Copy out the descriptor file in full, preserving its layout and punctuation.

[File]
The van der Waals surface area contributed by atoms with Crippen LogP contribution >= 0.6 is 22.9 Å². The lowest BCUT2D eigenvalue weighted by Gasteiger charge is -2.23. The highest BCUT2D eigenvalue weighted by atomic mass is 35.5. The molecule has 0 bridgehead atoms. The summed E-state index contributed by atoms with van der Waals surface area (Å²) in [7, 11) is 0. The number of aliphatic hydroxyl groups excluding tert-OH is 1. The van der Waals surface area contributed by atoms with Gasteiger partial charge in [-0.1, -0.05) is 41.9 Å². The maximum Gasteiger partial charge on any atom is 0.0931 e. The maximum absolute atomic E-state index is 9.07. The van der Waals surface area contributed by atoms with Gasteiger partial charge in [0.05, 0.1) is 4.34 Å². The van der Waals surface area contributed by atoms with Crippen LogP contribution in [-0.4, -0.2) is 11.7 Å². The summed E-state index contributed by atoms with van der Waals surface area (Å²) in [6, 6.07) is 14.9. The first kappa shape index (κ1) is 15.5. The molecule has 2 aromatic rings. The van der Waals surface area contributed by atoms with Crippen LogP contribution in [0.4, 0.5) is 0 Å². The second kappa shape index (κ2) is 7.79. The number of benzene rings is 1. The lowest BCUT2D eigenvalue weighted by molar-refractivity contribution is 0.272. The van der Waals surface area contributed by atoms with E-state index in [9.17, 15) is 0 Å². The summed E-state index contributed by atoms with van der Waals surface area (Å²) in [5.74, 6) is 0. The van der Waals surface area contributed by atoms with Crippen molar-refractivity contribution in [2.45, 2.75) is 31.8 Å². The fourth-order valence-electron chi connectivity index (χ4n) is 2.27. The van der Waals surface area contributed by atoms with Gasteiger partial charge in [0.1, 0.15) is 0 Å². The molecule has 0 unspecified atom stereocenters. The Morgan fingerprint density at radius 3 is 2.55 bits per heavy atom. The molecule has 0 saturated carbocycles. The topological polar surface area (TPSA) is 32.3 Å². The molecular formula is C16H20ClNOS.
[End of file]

The van der Waals surface area contributed by atoms with Crippen LogP contribution >= 0.6 is 22.9 Å². The lowest BCUT2D eigenvalue weighted by Gasteiger charge is -2.23. The highest BCUT2D eigenvalue weighted by atomic mass is 35.5. The molecule has 0 bridgehead atoms. The summed E-state index contributed by atoms with van der Waals surface area (Å²) in [7, 11) is 0. The number of aliphatic hydroxyl groups excluding tert-OH is 1. The van der Waals surface area contributed by atoms with Gasteiger partial charge in [-0.1, -0.05) is 41.9 Å². The maximum Gasteiger partial charge on any atom is 0.0931 e. The maximum absolute atomic E-state index is 9.07. The van der Waals surface area contributed by atoms with Gasteiger partial charge in [0.05, 0.1) is 4.34 Å². The van der Waals surface area contributed by atoms with Crippen LogP contribution in [-0.4, -0.2) is 11.7 Å². The summed E-state index contributed by atoms with van der Waals surface area (Å²) in [6, 6.07) is 14.9. The first kappa shape index (κ1) is 15.5. The molecule has 2 aromatic rings. The van der Waals surface area contributed by atoms with Crippen LogP contribution in [0.4, 0.5) is 0 Å². The second kappa shape index (κ2) is 7.79. The number of benzene rings is 1. The lowest BCUT2D eigenvalue weighted by molar-refractivity contribution is 0.272. The van der Waals surface area contributed by atoms with E-state index in [9.17, 15) is 0 Å². The summed E-state index contributed by atoms with van der Waals surface area (Å²) in [5.74, 6) is 0. The van der Waals surface area contributed by atoms with Crippen molar-refractivity contribution in [2.45, 2.75) is 31.8 Å². The fourth-order valence-electron chi connectivity index (χ4n) is 2.27. The van der Waals surface area contributed by atoms with Gasteiger partial charge in [0.1, 0.15) is 0 Å². The molecule has 0 unspecified atom stereocenters. The Morgan fingerprint density at radius 3 is 2.55 bits per heavy atom. The molecule has 0 saturated carbocycles. The topological polar surface area (TPSA) is 32.3 Å². The molecular formula is C16H20ClNOS.